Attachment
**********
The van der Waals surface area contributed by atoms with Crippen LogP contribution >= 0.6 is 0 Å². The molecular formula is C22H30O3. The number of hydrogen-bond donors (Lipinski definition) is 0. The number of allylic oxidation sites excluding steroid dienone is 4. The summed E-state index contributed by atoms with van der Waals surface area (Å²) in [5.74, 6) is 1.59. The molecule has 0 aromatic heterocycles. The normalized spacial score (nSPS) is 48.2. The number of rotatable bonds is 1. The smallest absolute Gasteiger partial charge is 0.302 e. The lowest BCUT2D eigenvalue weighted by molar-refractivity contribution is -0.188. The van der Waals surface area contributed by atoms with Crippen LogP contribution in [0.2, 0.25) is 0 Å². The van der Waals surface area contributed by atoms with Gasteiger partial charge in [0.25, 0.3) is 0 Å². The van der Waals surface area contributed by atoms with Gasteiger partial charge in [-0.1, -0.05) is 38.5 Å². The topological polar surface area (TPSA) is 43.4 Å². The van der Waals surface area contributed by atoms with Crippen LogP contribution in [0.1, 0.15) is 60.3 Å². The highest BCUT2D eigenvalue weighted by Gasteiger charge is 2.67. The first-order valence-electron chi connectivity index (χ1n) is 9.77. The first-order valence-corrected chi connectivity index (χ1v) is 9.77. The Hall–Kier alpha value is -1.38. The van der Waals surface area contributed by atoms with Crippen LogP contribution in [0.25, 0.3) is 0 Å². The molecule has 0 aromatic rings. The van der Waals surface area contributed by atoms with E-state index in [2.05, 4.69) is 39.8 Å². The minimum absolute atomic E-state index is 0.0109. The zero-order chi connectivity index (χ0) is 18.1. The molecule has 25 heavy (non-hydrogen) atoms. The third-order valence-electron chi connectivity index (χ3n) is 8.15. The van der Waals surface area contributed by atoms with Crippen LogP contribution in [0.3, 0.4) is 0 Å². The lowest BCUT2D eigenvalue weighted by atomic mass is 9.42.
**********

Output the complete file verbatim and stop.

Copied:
The van der Waals surface area contributed by atoms with Crippen LogP contribution >= 0.6 is 0 Å². The molecular formula is C22H30O3. The number of hydrogen-bond donors (Lipinski definition) is 0. The number of allylic oxidation sites excluding steroid dienone is 4. The summed E-state index contributed by atoms with van der Waals surface area (Å²) in [5.74, 6) is 1.59. The molecule has 0 aromatic heterocycles. The normalized spacial score (nSPS) is 48.2. The number of rotatable bonds is 1. The smallest absolute Gasteiger partial charge is 0.302 e. The lowest BCUT2D eigenvalue weighted by molar-refractivity contribution is -0.188. The van der Waals surface area contributed by atoms with Crippen LogP contribution in [0.2, 0.25) is 0 Å². The van der Waals surface area contributed by atoms with Gasteiger partial charge in [0.25, 0.3) is 0 Å². The van der Waals surface area contributed by atoms with Gasteiger partial charge in [-0.1, -0.05) is 38.5 Å². The topological polar surface area (TPSA) is 43.4 Å². The van der Waals surface area contributed by atoms with Crippen LogP contribution in [0.1, 0.15) is 60.3 Å². The highest BCUT2D eigenvalue weighted by Gasteiger charge is 2.67. The first-order valence-electron chi connectivity index (χ1n) is 9.77. The first-order valence-corrected chi connectivity index (χ1v) is 9.77. The Hall–Kier alpha value is -1.38. The van der Waals surface area contributed by atoms with Crippen LogP contribution in [0.25, 0.3) is 0 Å². The molecule has 0 aromatic rings. The van der Waals surface area contributed by atoms with E-state index in [2.05, 4.69) is 39.8 Å². The minimum absolute atomic E-state index is 0.0109. The zero-order chi connectivity index (χ0) is 18.1. The molecule has 25 heavy (non-hydrogen) atoms. The third-order valence-electron chi connectivity index (χ3n) is 8.15. The van der Waals surface area contributed by atoms with Crippen LogP contribution in [0.3, 0.4) is 0 Å². The lowest BCUT2D eigenvalue weighted by atomic mass is 9.42.